Putative invasive pulmonary aspergillosis in critically ill patients with chronic obstructive pulmonary disease: a matched cohort study.

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Putative invasive pulmonary aspergillosis in critically ill patients with chronic obstructive pulmonary disease: a matched cohort study.

Crit Care. 2015;19(1):421

Authors: Delsuc C, Cottereau A, Frealle E, Bienvenu AL, Dessein R, Jarraud S, Dumitrescu O, Le Maréchal M, Wallet F, Friggeri A, Argaud L, Rimmelé T, Nseir S, Ader F

Abstract
INTRODUCTION: Patients with advanced chronic obstructive pulmonary disease (COPD) are at risk for developing invasive pulmonary aspergillosis. A clinical algorithm has been validated to discriminate colonization from putative invasive pulmonary aspergillosis (PIPA) in Aspergillus-positive respiratory tract cultures of critically ill patients. We focused on critically ill patients with COPD who met the criteria for PIPA.
METHODS: This matched cohort study included critically ill patients with COPD from two university hospital intensive care units (ICUs). We studied the risk factors for PIPA as well as the impact of PIPA on short- and long-term outcomes. Whether PIPA was associated with a pattern of bacterial colonization and/or infection 6 months before and/or during ICU stay was assessed. In addition, antifungal strategies were reviewed.
RESULTS: Fifty cases of PIPA in critically ill patients with COPD in the ICU were matched with one hundred control patients with COPD. The ICU short- and the long-term (at 1 year) mortality were significantly increased in the PIPA group (p < 0.001 for all variables). PIPA was a strong independent risk factor for mortality in the ICU (odds ratio 7.44, 95 % confidence interval 2.93-18.93, p < 0.001) before vasopressor therapy, renal replacement therapy, and duration of mechanical ventilation. Before ICU admission, the use of corticosteroids and antibiotics significantly increased the risk of PIPA (p = 0.004 and p < 0.001, respectively). No significant difference in bacterial etiologic agents responsible for colonization and/or infection was found between the groups. Antifungal treatment was started in 64 % of PIPA cases, with a poor impact on the overall outcome.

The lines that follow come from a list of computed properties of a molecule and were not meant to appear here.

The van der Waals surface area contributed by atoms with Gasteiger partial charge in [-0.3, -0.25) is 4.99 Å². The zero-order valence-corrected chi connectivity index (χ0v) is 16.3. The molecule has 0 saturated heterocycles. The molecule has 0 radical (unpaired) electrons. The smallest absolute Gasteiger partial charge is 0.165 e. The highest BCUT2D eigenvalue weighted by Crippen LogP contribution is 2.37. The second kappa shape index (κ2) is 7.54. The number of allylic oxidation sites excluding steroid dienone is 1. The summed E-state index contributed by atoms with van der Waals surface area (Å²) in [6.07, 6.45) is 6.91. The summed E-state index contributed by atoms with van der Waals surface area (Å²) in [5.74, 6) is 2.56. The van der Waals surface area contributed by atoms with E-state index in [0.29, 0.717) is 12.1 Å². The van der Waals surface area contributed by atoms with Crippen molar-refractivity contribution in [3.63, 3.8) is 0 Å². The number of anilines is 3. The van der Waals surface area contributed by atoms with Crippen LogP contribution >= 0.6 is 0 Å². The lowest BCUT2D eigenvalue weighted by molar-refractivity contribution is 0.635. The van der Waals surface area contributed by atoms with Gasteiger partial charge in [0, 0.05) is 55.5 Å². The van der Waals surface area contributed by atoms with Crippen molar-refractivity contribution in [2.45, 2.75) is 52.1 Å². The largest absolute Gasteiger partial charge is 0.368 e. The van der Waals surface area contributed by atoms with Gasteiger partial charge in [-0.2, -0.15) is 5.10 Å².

CONCLUSIONS: PIPA was a strong death predictor in critically ill patients with COPD. The use of corticosteroids and antibiotics before ICU admission was a risk factor for PIPA. PIPA was not associated with a specific bacterial pattern of colonization or infection. Prompting antifungal treatment in critically ill patients with COPD who have PIPA may not be the only factor involved in prognosis reversal.

PMID: 26631029 [PubMed - in process]

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